## mass + potential kinetic energy

Hi,

I was busy studying for my first year physics exam that's coming up and had a thought on the whole mass = energy thing.

If I carry a mass up a large hill, will it gain mass at the top of the hill due to the potential energy that has been increased?

sorry if this is a stupid question...

later,

thornza

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 Quote by thornza If I carry a mass up a large hill, will it gain mass at the top of the hill due to the potential energy that has been increased?
I'd say no. The potential energy is not a property of the object, but of the object-earth system. If you consider the object-earth system as a whole, then increasing its internal energy by lifting the mass to the top of a hill will increase the mass of the system.

 but is the potential energy that's gained not equal to the kinetic energy used to get it there, if looking at the object-earth (presume that includes the person who got it there) system?

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## mass + potential kinetic energy

 Quote by Doc Al I'd say no. The potential energy is not a property of the object, but of the object-earth system.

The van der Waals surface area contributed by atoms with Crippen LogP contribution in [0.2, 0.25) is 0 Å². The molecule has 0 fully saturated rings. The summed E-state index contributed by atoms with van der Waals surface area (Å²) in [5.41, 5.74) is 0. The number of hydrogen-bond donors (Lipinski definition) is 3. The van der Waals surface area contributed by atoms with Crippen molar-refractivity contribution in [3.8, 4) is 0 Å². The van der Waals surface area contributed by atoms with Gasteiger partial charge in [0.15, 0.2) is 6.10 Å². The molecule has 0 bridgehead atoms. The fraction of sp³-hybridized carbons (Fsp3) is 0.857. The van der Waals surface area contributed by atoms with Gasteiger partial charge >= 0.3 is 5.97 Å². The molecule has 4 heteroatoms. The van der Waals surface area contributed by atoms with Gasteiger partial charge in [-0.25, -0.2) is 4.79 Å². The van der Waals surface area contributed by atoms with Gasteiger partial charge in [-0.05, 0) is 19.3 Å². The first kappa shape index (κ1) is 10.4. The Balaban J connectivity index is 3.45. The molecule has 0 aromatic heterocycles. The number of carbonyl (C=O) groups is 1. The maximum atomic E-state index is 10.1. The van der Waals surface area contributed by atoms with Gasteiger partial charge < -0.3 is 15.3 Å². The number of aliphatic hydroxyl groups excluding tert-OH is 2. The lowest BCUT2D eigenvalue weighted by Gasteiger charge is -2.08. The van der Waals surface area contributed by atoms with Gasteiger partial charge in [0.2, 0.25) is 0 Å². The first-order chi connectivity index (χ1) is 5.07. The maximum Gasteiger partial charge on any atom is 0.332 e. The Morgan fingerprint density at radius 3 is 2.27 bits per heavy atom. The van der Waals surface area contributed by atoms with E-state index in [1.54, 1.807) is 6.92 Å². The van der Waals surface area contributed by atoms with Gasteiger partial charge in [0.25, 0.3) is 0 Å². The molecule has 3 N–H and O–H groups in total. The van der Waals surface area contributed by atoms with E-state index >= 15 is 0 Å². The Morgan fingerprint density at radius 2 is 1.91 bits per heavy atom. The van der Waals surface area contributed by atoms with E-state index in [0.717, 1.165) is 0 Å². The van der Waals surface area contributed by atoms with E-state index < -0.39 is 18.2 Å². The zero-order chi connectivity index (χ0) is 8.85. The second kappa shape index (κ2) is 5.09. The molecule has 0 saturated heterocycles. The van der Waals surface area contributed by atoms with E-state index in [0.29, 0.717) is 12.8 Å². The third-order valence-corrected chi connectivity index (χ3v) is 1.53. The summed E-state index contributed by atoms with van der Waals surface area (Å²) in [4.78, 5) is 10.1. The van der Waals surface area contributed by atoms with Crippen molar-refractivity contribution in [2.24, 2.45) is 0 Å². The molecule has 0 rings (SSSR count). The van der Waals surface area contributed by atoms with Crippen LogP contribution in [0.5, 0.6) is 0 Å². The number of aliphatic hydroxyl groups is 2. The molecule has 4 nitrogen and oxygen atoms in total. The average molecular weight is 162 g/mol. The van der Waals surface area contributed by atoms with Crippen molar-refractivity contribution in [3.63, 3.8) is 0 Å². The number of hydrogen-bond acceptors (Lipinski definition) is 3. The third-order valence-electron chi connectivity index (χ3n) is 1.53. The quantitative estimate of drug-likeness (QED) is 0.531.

I agree completely.
 Quote by Doc Al If you consider the object-earth system as a whole, then increasing its internal energy by lifting the mass to the top of a hill will increase the mass of the system.
This is also correct, but only if the force doing the lifting is external to the object-earth system. If it is internal then there is just a transfer of energy from one form (eg chemical) of potential energy to gravitational potential energy. Such an internal transfer would result in no net change in the mass of the earth-object system.

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 Quote by Irrational but is the potential energy that's gained not equal to the kinetic energy used to get it there, if looking at the object-earth (presume that includes the person who got it there) system?
As DaleSpam explained, the mass of the object-earth system will increase only if the person providing the input is considered to be outside of the system. If you include the person as part of the system, then there will be no net change in mass. The person will use up chemical energy in raising the object (thus reducing his mass) while the rest of the system gains energy (and thus mass).

 Quote by Doc Al As DaleSpam explained, the mass of the object-earth system will increase only if the person providing the input is considered to be outside of the system. If you include the person as part of the system, then there will be no net change in mass. The person will use up chemical energy in raising the object (thus reducing his mass) while the rest of the system gains energy (and thus mass).
Strongly disagree. The person's chemical energy did in fact come from outside the system: in particular, the Sun. Normally, that solar radiation would have been returned to space as heat, but in this case is stored on Earth as potential energy. A distant observer would indeed measure the mass (= energy in the Earth's rest frame) of the Earth/ball system to have increased.